This system of government worked for about a century, but in 1190 the Genoese decided that the consulship was too prone to factionalism and political infighting. Instead they decided to appoint a single podestà, or city manager, to act as mayor, chief judge and military commander combined. The podestà would serve only for a single year by appointment, and the commune tended to deliberately pick a foreigner without local ties for the role - the first came from Brescia, the next from Pavia, and the one after that from Milan. The Council and a group of elected Rectors (replacing the consuls) continued to oversee the podestà.

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    If you speak some French, there is a good article on Wikipedia on the Capitouls of Toulouse (the "burghmasters") : how many they were, who they were, where they come from, ...

    http://fr.wikipedia.org/wiki/Capitoul
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    Ezredes Victor1234's Avatar

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    Quote Originally Posted by Kovax View Post
    At that early time period, I'd be inclined to think that the Hungarian cities would likely have not had significant Turkish influence yet (not until after the battle of Mohacs), and the Germans wouldn't have been settled there yet by Austria in order to "de-ethnicize" the region (not in significant numbers until after the end of Turkish control). There would be a mix of fairly recent Magyar (ethnic Hungarian) occupiers, controlling the scattered Slavic and various other groups already in the Carpathian Basin, plus a few small and even more recent Italian enclaves (originally hired to work on the Cathedrals and other prominent buildings, and never left), etc.

    I'd suspect that MANY of the coastal trade cities throughout Europe, especially around the Mediterranian, would have extremely diverse ethnic populations, and Constantinople would certainly rank highly among them.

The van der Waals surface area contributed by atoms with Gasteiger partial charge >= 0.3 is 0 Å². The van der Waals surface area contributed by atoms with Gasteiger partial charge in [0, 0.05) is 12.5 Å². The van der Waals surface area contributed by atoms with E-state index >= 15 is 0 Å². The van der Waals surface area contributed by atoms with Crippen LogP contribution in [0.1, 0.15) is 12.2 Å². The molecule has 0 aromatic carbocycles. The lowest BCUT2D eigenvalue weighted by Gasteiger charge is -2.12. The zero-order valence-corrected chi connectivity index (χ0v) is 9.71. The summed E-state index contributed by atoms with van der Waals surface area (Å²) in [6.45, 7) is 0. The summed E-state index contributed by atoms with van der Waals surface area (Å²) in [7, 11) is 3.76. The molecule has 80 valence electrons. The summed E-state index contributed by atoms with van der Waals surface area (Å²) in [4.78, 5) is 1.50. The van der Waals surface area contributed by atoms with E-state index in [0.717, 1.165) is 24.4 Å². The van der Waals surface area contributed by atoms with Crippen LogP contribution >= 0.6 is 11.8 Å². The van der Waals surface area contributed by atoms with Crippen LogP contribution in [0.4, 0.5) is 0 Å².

Pretty accurate, although there were also some Italians who were church figures (the real Italian master worker craze started later in the 1400's with King Matyas). Saint Gellért (one of the first Hungarian bishops, after whom the hill in Budapest is named) for example was originally called Gerardo Sagredo, from a Venetian family. Benedek I. (Archbishop of Esztergom) was also an Italian.

    There were at least noble Germans arriving in large numbers in the early 1000's. King István needed their support very much to beat the native Hungarian pagan majority that was revolting against him for much of his reign, and until the HRE Emperors later tried to include Hungary in their domain, German influence was pretty heavy in early Christian Hungary. That sort of upper level politicking is hard to translate down to the level of cities though.

    That changed after the Battle of Muhi (1241) though, and the resulting destruction of the Royal Army left the country open to slaughter, and something like 25-50% of the population was killed, and everything that wasn't fortified was burned and destroyed.

    After the Mongols left in the mid 1200's, the King opened the country to foreigners from the West to resettle the depleted lands, which is where the first Jews and Germans arrive in the cities in fairly large numbers (the so called "Saxons").

    The Austrian settled Germans into the depleted lands taken back from the Ottomans were called "Swabians" to distinguish them from the earlier German settlers and arrived in the 1700's.